--------------------------------------------------------
MS

7. 3. 2019
Asthma Prevalence Three Times Higher in MS - Medscape
https://www.medscape.com/viewarticle/910031

User avatar
Petr75
Family Elder
Posts: 1126
Joined: Sat Oct 19, 2013 10:17 am
Location: Czech Republic

Re: PM10

Post by Petr75 » Sat Dec 12, 2020 11:54 am

2020 Nov
School of Medicine, University of Auckland, Auckland, New Zealand
Long-Term Ambient Air Pollution Exposures and Brain Imaging Markers in Korean Adults: The Environmental Pollution-Induced Neurological EFfects (EPINEF) Study
https://pubmed.ncbi.nlm.nih.gov/33215932/

..Discussion: The findings suggest that long-term exposure to high ambient air pollution may lead to cortical thinning and reduced subcortical volume in adults. https://doi.org/10.1289/EHP7133.

------------------------------------------------------
MS
2020 Jun 1
Neurologic Clinic and Policlinic, Departments of Medicine, Clinical Research and Biomedical Engineering, University Hospital Basel and University of Basel, Switzerland
Longitudinal patterns of cortical thinning in multiple sclerosis
https://pubmed.ncbi.nlm.nih.gov/32067281/

Abstract

In multiple sclerosis (MS), cortical atrophy is correlated with clinical and neuropsychological measures. We aimed to examine the differences in the temporospatial evolution of cortical thickness (CTh) between MS-subtypes and to study the association of CTh with T2-weighted white matter lesions (T2LV) and clinical progression. Two hundred and forty-three MS patients (180 relapsing-remitting [RRMS], 51 secondary-progressive [SPMS], and 12 primary-progressive [PPMS]) underwent annual clinical (incl. expanded disability status scale [EDSS]) and MRI-examinations over 6 years. T2LV and CTh were measured. CTh did not differ between MS-subgroups. Higher total T2LV was associated with extended bilateral CTh-reduction on average, but did not correlate with CTh-changes over time. In RRMS, CTh- and EDSS-changes over time were negatively correlated in large bilateral prefrontal, frontal, parietal, temporal, and occipital areas. In SPMS, CTh was not associated with the EDSS. In PPMS, CTh- and EDSS-changes over time were correlated in small clusters predominantly in left parietal areas. Increase of brain lesion load does not lead to an immediate CTh-reduction. Although CTh did not differ between MS-subtypes, a dissociation in the correlation between CTh- and EDSS-changes over time between RRMS and progressive-MS was shown, possibly underlining the contribution of subcortical pathology to clinical progression in progressive-MS.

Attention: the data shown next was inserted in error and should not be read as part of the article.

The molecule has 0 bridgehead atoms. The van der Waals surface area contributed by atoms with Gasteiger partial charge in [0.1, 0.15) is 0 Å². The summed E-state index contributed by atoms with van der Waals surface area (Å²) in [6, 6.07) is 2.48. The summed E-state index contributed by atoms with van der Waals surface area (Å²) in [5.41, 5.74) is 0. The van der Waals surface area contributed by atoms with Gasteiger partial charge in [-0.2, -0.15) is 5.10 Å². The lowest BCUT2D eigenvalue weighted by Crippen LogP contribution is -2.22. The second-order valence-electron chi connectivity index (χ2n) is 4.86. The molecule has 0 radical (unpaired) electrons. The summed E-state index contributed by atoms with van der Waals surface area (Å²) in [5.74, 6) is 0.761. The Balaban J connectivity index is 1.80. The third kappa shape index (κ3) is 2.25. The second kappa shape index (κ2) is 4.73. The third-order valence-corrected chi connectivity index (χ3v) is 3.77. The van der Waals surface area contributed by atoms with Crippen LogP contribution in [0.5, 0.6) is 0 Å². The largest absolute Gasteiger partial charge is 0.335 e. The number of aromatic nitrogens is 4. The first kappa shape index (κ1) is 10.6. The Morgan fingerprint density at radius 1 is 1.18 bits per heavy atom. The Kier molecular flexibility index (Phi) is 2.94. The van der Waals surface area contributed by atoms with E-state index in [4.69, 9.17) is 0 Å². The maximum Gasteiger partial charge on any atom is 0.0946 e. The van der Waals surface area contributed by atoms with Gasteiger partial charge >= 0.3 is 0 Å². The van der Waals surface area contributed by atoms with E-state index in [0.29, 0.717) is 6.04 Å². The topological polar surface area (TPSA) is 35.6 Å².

User avatar
Petr75
Family Elder
Posts: 1126
Joined: Sat Oct 19, 2013 10:17 am
Location: Czech Republic

Re: PM10

Post by Petr75 » Fri Dec 25, 2020 11:29 am

2020 Oct 19
Department of Public Health, Erasmus MC, University Medical Centre, Rotterdam, The Zeeland Public Health Service, the Netherlands
The influence of industry-related air pollution on birth outcomes in an industrialized area
https://pubmed.ncbi.nlm.nih.gov/33279267/

Abstract

Recent studies suggests that air pollution, from among others road traffic, can influence growth and development of the human foetus during pregnancy. The effects of air pollution from heavy industry on birth outcomes have been investigated scarcely. Our aim was to investigate the associations of air pollution from heavy industry on birth outcomes. A cross-sectional study was conducted among 4488 singleton live births (2012-2017) in the vicinity of a large industrial area in the Netherlands. Information from the birth registration was linked with a dispersion model to characterize annual individual-level exposure of pregnant mothers to air pollutants from industry in the area. Associations between particulate matter (PM10), nitrogen oxides (NOX), sulphur dioxide (SO2), and volatile organic compounds (VOC) with low birth weight (LBW), preterm birth (PTB), and small for gestational age (SGA) were investigated by logistic regression analysis and with gestational age, birth weight, birth length, and head circumference by linear regression analysis. Exposures to NOX, SO2, and VOC (per interquartile range of 1.16, 0.42, and 0.97 μg/m3 respectively) during pregnancy were associated with LBW (OR 1.20, 95%CI 1.06-1.35, OR 1.20, 95%CI 1.00-1.43, and OR 1.21, 95%CI 1.08-1.35 respectively). NOX and VOC were also associated with PTB (OR 1.14, 95%CI 1.01-1.29 and OR 1.17, 95%CI 1.04-1.31 respectively). Associations between exposure to air pollution and birth weight, birth length, and head circumference were statistically significant. Higher exposure to PM10, NOX, SO2 and VOC (per interquartile range of 0.41, 1.16, 0.42, and 0.97 μg/m3 respectively) was associated with reduced birth weight of 21 g to 30 g. The 90th percentile industry-related PM10 exposure corresponded with an average birth weight decrease of 74 g.

User avatar
Petr75
Family Elder
Posts: 1126
Joined: Sat Oct 19, 2013 10:17 am
Location: Czech Republic

Re: PM10

Post by Petr75 » Sun Dec 27, 2020 2:11 am

2020 Dec 6
Multiple Sclerosis Centre of the Veneto Region, Neurology Clinic, Department of Neurosciences, University of Padua, Italy
Association of Multiple Sclerosis with PM 2.5 levels. Further evidence from the highly polluted area of Padua Province, Italy
https://pubmed.ncbi.nlm.nih.gov/33316725/

Abstract

Background: Fifty years of epidemiological survey and intra-regional differences in prevalence suggest that environmental factors may be associated with increased multiple sclerosis (MS) risk in Northern Italy. Based on the findings of a previous study carried out in the highly polluted Padan Plain, we further explored the relationship between PM2.5 levels and MS prevalence by comparing bordering areas characterized by quite different environmental conditions, namely the Municipality of Padua and the special protected zone (SPZ) of the Euganean Hills Regional Park, located 15 km from the City.